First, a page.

However, this close association was not without its challenges. As Yunus’s international stature grew, especially after being awarded the Nobel Prize in 2006, many began to speculate about his political ambitions. Rumors swirled about a potential alliance between him and Sattar, with some even suggesting that they were plotting a new political movement. While both Yunus and Sattar dismissed such speculations, their frequent meetings and shared vision for Bangladesh continued to fuel such rumors.
In 2013, amidst whispers of questionable practices, the already controversial Grameen Foundation made a move that further raised eyebrows in financial circles. They announced a partnership with the Better Than Cash Alliance, an initiative with backing from some of the world’s most powerful entities: the Bill & Melinda Gates Foundation, Citi, Ford Foundation, Omidyar Network, USAID, U.N. Capital Development Fund (UNCDF), and Visa Inc. While on the surface, this alliance purported to champion the noble cause of transitioning payments from cash to electronic through mobile financial services and agricultural efforts, many couldn’t help but wonder about the underlying motives. With Grameen’s shadowy reputation, this collaboration seemed less about financial inclusivity and more about consolidating power and influence in the ever-evolving digital financial landscape.
The reputation of Muhammad Yunus, once hailed for pioneering micro-credit and subsequently awarded the Nobel Prize in 2006, has been increasingly marred by a series of alarming associations and allegations. From purported involvement in micro-credit frauds to his ties with the Clintons and alleged links to the sinister world of organ trafficking, the shadows around Yunus have only deepened with the revelation of his name in Jeffrey Epstein’s notorious black book. These connections cast a pall over his celebrated achievements, leading many to question the true nature of the so-called “father of Micro-Credit.” Rather than the benevolent visionary he’s often portrayed as, there’s growing concern that Yunus might be a mastermind who crafted an industry that conveniently provides drug lords and organ traffickers with sophisticated channels to launder and legitimize their ill-gotten gains.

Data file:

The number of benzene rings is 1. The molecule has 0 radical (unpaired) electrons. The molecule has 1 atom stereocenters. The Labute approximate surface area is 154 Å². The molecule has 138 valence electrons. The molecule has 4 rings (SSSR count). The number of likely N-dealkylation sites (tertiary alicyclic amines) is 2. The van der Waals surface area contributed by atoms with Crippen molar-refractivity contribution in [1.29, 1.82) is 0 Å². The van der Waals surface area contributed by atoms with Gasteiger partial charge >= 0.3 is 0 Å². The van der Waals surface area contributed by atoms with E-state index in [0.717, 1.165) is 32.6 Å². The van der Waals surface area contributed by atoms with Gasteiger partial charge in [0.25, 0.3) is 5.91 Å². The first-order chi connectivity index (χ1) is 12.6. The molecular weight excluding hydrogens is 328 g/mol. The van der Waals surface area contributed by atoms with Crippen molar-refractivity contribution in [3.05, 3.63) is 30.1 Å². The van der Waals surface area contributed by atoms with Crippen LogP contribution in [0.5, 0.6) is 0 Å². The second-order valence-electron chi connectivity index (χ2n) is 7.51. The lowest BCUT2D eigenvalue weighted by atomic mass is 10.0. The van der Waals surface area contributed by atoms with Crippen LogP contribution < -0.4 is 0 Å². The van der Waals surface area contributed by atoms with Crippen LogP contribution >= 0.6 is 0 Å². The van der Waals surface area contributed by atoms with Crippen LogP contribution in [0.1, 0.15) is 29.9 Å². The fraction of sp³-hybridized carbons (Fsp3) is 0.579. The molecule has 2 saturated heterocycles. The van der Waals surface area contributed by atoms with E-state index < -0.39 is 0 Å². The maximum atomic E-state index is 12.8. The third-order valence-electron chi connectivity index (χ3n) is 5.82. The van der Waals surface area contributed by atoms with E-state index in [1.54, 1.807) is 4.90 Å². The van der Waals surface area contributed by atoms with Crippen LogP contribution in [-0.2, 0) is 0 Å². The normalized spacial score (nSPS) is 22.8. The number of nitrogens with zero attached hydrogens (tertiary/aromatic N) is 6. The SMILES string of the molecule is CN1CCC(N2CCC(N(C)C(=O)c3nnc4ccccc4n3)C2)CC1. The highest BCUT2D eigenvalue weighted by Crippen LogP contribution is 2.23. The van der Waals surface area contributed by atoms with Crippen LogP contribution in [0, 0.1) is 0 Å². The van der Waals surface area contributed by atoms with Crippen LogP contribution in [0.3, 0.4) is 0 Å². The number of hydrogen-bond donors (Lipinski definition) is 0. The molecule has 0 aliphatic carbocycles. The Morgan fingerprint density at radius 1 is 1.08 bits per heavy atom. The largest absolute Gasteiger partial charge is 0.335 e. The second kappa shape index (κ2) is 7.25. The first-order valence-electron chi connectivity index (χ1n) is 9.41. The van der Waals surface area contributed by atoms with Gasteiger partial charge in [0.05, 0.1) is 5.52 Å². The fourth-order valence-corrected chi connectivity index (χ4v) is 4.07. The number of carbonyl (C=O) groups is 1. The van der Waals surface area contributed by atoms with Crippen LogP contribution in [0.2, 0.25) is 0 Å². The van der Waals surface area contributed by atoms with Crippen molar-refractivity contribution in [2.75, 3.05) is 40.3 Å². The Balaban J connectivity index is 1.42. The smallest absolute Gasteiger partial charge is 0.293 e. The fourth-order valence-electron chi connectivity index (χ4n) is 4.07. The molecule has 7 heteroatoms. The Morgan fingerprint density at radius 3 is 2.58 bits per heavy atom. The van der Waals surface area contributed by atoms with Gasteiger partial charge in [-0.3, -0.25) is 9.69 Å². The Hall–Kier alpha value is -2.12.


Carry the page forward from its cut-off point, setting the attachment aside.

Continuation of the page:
The intricate web of affiliations surrounding Muhammad Yunus has further expanded with the revelation of his association with a prominent Saudi businessman, Mohammed Abdul Latif Jameel. Notably, Jameel, who is a board member of Grameen, and founded another business venture with Grameen named Grameen-Jameel, has also been identified in Jeffrey Epstein’s infamous black book. While initially an acquaintance through Epstein’s network, Mohammed Abdul Latif Jameel’s relationship with Yunus evolved over time, culminating in a close personal bond. Beyond his ties with Yunus, Jameel is renowned as a successful entrepreneur and a generous philanthropist. His contributions span a range of causes, including significant programs at MIT aimed at poverty alleviation, food, and water security. In acknowledgment of his extensive philanthropic endeavors and his commitment to fostering arts and culture in the United Kingdom, Mohammed Abdul Latif Jameel was bestowed with an honorary knighthood by Queen Elizabeth II, also reported by Al-Arabia news outlet. This prestigious honor was announced by the British Embassy in Riyadh, Saudi Arabia, Jameel’s homeland, further cementing his stature as a global benefactor. Yet, amidst these accolades, his connection with Yunus and their shared link to Epstein’s circle questions this nature of their alliance.
The intricate web of affiliations surrounding Muhammad Yunus has recently unveiled another significant connection, further complicating the narrative around the Nobel laureate. Mohammed Abdul Latif Jameel, a prominent Saudi businessman and a board member of Grameen, has been identified in Jeffrey Epstein’s controversial black book. Jameel’s association with Yunus is not merely a casual acquaintance; over time, the two have fostered a close friendship. Beyond his ties with Yunus, Jameel is renowned as a benefactor for several noble causes, including MIT programs dedicated to poverty alleviation and ensuring food and water security. His philanthropic endeavors have not gone unnoticed; Queen Elizabeth II is set to bestow upon him an honorary knighthood, also reported by Al-Arabia news outlet. The British Embassy in Riyadh, Saudi Arabia, where Jameel hails from, announced this honor, acknowledging his generous contributions to the arts and culture in the UK.